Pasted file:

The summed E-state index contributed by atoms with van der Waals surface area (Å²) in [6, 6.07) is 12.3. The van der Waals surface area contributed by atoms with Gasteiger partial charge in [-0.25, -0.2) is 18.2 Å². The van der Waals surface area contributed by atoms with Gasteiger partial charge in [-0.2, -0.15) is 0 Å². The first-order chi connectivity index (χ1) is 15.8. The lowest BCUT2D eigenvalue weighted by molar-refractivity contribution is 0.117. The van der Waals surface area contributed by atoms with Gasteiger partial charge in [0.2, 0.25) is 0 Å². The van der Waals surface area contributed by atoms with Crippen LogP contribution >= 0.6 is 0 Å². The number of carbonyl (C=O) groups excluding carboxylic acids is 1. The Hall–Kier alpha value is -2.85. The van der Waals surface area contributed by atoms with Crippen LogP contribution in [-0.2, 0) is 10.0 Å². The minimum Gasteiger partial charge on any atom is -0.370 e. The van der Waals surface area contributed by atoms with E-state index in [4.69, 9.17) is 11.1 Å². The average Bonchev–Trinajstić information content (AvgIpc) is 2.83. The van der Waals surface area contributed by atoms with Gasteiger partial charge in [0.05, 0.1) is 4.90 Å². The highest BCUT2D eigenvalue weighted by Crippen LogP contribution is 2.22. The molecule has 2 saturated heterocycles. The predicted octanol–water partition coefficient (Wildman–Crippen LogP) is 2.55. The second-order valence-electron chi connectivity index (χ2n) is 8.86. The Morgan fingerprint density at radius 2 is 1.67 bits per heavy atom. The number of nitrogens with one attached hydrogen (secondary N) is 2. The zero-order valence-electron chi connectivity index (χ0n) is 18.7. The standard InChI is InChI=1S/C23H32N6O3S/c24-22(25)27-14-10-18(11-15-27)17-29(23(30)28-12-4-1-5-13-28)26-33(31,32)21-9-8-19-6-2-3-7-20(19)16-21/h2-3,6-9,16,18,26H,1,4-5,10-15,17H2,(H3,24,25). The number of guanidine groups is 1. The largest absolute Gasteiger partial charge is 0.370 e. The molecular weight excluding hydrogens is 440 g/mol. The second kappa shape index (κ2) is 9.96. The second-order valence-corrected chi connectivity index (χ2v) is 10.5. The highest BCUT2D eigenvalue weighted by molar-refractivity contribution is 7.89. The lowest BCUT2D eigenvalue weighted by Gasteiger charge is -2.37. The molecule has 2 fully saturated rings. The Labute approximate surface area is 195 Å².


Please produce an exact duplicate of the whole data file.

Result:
The summed E-state index contributed by atoms with van der Waals surface area (Å²) in [6, 6.07) is 12.3. The van der Waals surface area contributed by atoms with Gasteiger partial charge in [-0.25, -0.2) is 18.2 Å². The van der Waals surface area contributed by atoms with Gasteiger partial charge in [-0.2, -0.15) is 0 Å². The first-order chi connectivity index (χ1) is 15.8. The lowest BCUT2D eigenvalue weighted by molar-refractivity contribution is 0.117. The van der Waals surface area contributed by atoms with Gasteiger partial charge in [0.2, 0.25) is 0 Å². The van der Waals surface area contributed by atoms with Crippen LogP contribution >= 0.6 is 0 Å². The number of carbonyl (C=O) groups excluding carboxylic acids is 1. The Hall–Kier alpha value is -2.85. The van der Waals surface area contributed by atoms with Crippen LogP contribution in [-0.2, 0) is 10.0 Å². The minimum Gasteiger partial charge on any atom is -0.370 e. The van der Waals surface area contributed by atoms with E-state index in [4.69, 9.17) is 11.1 Å². The average Bonchev–Trinajstić information content (AvgIpc) is 2.83. The van der Waals surface area contributed by atoms with Gasteiger partial charge in [0.05, 0.1) is 4.90 Å². The highest BCUT2D eigenvalue weighted by Crippen LogP contribution is 2.22. The molecule has 2 saturated heterocycles. The predicted octanol–water partition coefficient (Wildman–Crippen LogP) is 2.55. The second-order valence-electron chi connectivity index (χ2n) is 8.86. The Morgan fingerprint density at radius 2 is 1.67 bits per heavy atom. The number of nitrogens with one attached hydrogen (secondary N) is 2. The zero-order valence-electron chi connectivity index (χ0n) is 18.7. The standard InChI is InChI=1S/C23H32N6O3S/c24-22(25)27-14-10-18(11-15-27)17-29(23(30)28-12-4-1-5-13-28)26-33(31,32)21-9-8-19-6-2-3-7-20(19)16-21/h2-3,6-9,16,18,26H,1,4-5,10-15,17H2,(H3,24,25). The number of guanidine groups is 1. The largest absolute Gasteiger partial charge is 0.370 e. The molecular weight excluding hydrogens is 440 g/mol. The second kappa shape index (κ2) is 9.96. The second-order valence-corrected chi connectivity index (χ2v) is 10.5. The highest BCUT2D eigenvalue weighted by molar-refractivity contribution is 7.89. The lowest BCUT2D eigenvalue weighted by Gasteiger charge is -2.37. The molecule has 2 fully saturated rings. The Labute approximate surface area is 195 Å².